Some users have been coming across the error “ERR_CERT_COMMON_NAME_INVALID” along with the message “Your connection is not private” while trying to access a website, s. As it turns out, this error code comes up when the website that you are trying to access is using the HTTP protocol instead of HTTPS. In case you don’t know the difference between the two, the latter offers a secured connection between the host and the user as it encrypts the connection. In this article, we are going to show you how to resolve the mentioned error code so just follow through with the methods down below.

ERR_CERT_COMMON_NAME_INVALID Your Connection is not Private Error Message

As it turns out, in order for a website to encrypt the connection between you and itself, it requires what is known as an SSL certificate. When a website has an SSL certificate, it is able to communicate over the HTTPS protocol which is more secure than HTTP. One of the main reasons that HTTPS is more common and important these days is like we have mentioned, security. When the connection between you and the website that you are trying to access is not secure, a hacker or third party can spy on the information that is being exchanged and potentially exploit that. As such, when the connection is encrypted, such man-in-the-middle attacks can not be performed. 

With that said, we are not going to dwell into further details of why HTTPS is important and what an SSL certificate does as that’s not the purpose of this article. Before we begin, one way that you can resolve the issue if you are facing it on a specific website is to simply right-click on the empty and type in thisisunsafe. This will work on Edge and Chrome browsers. On Firefox, you can simply click the Advanced button and then click Accept Risk to open up the website which isn’t recommended. With that out of the way, let us get started and show you the different methods that you can use to resolve the error message in question.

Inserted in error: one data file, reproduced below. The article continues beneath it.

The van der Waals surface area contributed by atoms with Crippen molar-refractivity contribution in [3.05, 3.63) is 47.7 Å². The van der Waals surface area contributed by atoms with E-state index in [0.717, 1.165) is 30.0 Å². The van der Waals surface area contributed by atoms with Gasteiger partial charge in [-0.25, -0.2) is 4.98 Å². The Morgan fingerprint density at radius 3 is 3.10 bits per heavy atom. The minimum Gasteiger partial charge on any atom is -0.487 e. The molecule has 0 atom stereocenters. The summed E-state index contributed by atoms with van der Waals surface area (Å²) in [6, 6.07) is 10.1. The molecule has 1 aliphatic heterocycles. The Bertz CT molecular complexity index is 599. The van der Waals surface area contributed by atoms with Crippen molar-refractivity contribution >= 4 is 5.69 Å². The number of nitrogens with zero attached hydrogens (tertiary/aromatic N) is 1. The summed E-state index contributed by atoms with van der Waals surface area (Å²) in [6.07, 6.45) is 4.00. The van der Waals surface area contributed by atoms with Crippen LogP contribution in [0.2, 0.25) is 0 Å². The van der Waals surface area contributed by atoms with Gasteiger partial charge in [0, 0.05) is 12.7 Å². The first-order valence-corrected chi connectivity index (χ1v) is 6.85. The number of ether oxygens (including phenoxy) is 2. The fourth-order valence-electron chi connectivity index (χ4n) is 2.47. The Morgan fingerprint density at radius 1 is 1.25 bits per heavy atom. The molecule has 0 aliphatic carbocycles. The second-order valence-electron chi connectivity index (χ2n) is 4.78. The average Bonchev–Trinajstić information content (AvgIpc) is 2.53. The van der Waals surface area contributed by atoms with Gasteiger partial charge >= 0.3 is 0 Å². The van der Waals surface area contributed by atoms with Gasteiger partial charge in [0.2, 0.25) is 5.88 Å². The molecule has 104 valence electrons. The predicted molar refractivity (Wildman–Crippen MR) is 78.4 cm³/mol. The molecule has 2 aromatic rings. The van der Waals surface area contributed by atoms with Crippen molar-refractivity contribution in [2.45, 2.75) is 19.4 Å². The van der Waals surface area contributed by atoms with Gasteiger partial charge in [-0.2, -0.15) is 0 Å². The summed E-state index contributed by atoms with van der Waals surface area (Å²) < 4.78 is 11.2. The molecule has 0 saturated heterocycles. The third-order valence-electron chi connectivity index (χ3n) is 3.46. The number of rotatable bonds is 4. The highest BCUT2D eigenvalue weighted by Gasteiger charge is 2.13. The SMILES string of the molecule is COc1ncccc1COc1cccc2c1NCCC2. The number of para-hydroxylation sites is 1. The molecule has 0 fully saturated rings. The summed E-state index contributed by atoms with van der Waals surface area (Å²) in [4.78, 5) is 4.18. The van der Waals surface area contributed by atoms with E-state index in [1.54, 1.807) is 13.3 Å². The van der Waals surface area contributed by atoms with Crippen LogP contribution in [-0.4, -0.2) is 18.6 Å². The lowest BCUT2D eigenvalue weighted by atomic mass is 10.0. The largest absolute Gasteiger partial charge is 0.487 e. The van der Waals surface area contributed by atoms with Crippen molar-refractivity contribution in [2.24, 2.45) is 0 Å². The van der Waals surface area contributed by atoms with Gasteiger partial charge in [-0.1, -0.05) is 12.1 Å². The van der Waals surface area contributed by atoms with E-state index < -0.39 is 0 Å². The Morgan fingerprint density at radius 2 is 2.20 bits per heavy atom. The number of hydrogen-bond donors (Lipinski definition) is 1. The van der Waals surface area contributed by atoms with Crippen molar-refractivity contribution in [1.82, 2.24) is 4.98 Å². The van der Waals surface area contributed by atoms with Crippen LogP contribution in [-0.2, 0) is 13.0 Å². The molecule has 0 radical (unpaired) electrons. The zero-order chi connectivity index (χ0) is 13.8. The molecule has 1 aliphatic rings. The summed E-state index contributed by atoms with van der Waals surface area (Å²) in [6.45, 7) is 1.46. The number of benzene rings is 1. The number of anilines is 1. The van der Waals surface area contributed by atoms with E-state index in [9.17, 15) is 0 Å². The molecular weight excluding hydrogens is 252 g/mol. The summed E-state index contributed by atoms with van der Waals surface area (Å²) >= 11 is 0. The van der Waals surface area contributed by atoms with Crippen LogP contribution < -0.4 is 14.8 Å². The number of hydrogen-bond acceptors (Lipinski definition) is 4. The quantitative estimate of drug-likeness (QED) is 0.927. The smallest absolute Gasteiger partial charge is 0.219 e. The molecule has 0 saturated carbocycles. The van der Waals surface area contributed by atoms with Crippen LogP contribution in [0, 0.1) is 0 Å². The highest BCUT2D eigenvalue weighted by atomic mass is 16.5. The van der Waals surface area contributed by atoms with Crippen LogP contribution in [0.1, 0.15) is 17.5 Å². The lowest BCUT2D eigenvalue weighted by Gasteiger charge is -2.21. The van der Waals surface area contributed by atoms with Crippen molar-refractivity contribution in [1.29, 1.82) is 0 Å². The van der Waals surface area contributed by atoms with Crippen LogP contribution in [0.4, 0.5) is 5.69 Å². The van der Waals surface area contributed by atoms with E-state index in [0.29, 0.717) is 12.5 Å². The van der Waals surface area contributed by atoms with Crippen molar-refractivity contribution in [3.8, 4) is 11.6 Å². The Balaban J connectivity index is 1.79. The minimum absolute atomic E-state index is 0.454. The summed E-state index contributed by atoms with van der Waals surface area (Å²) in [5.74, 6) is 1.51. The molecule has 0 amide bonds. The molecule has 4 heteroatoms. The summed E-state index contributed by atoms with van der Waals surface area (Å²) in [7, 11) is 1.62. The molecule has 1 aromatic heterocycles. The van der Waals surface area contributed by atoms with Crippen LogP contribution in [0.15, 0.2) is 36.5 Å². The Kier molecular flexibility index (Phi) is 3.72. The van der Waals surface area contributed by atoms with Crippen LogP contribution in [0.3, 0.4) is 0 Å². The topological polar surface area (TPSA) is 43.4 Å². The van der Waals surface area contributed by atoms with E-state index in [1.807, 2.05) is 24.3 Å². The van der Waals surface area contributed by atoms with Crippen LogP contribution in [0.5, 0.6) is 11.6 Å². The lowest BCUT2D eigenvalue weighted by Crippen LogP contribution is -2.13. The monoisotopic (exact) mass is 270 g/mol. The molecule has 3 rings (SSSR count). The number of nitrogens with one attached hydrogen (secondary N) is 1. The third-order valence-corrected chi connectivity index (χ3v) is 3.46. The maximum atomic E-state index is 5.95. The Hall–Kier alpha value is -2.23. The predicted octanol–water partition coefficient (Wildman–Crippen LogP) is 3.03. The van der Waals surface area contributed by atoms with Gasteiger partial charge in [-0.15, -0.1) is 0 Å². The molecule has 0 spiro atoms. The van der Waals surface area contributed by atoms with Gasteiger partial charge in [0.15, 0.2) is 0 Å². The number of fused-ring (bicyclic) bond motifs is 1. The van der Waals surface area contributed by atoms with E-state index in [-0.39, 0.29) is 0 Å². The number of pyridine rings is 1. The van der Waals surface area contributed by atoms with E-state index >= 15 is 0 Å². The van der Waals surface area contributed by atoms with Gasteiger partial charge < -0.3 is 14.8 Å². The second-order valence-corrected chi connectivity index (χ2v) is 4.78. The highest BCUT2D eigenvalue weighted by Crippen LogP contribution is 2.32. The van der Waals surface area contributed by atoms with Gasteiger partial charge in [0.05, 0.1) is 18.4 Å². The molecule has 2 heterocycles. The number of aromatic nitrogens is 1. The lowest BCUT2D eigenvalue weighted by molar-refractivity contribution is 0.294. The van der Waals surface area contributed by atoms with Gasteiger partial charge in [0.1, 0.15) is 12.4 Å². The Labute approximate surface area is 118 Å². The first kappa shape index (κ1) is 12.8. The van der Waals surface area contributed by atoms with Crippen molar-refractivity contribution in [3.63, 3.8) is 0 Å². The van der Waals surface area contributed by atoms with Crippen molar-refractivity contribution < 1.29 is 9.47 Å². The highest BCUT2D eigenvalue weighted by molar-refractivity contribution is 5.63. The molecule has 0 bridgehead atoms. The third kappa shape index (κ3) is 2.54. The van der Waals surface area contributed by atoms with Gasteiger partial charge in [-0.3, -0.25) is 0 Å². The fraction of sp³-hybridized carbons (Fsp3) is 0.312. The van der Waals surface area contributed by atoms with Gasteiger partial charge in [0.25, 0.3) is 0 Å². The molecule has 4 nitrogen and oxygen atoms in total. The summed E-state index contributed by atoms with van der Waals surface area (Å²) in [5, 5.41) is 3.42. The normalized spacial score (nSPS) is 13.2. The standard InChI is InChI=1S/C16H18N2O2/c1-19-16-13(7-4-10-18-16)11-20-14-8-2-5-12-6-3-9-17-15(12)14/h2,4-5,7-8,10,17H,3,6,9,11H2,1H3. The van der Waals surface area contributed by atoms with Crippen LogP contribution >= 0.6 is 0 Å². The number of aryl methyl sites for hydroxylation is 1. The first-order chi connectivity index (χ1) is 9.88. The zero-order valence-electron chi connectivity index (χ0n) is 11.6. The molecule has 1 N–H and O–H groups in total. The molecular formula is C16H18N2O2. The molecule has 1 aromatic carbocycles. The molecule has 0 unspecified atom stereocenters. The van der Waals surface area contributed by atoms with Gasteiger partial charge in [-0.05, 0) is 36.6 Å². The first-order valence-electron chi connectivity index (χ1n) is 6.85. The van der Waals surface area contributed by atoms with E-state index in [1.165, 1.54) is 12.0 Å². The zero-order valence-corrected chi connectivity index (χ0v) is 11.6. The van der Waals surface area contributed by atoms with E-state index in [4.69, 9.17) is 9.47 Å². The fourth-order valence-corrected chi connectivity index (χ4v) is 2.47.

Delete Certificates

The first thing that you should do when you encounter the problem in question is to delete any certificates that might have been stored on your web browser. As it turns out, the error code can occur when the certificate of the website does not match with the certificate that is present on your web browser. When this happens, your web browser thinks that the website is not safe and insecure as it apparently responded with an invalid certificate. 

To resolve this problem, you can delete any existing certificates on your browser to see if that fixes the issue for you. 

  1. First of all, on your web browser, click on the More menu at the top-right corner.
  2. From the drop-down menu, choose the Settings option.
    Navigating to Settings
  3. On the Settings screen, make your way to the Privacy and Security section. 
  4. There, click on the Manage Certificates option provided.
    Opening up Certificates Menu
  5. If you have any Google certificates present, select them and click the Remove button.
  6. Once you have deleted the certificates, restart your browser and visit the website again to see if the problem is still there.

Disable Third-Party Antivirus

As it turns out, in some cases the error message in question can appear when third-party antivirus software is interfering with your network activity. This happens when the security program installed on your computer comes with an HTTPS scanning or protection feature. If this case is applicable, the antivirus will prevent your web browser from providing the required security. 

Therefore, in order to fix the problem, you will have to disable the third-party security program that is installed on your computer. Once you have done that, restart your web browser and see if the error is still occurring. 

Flush DNS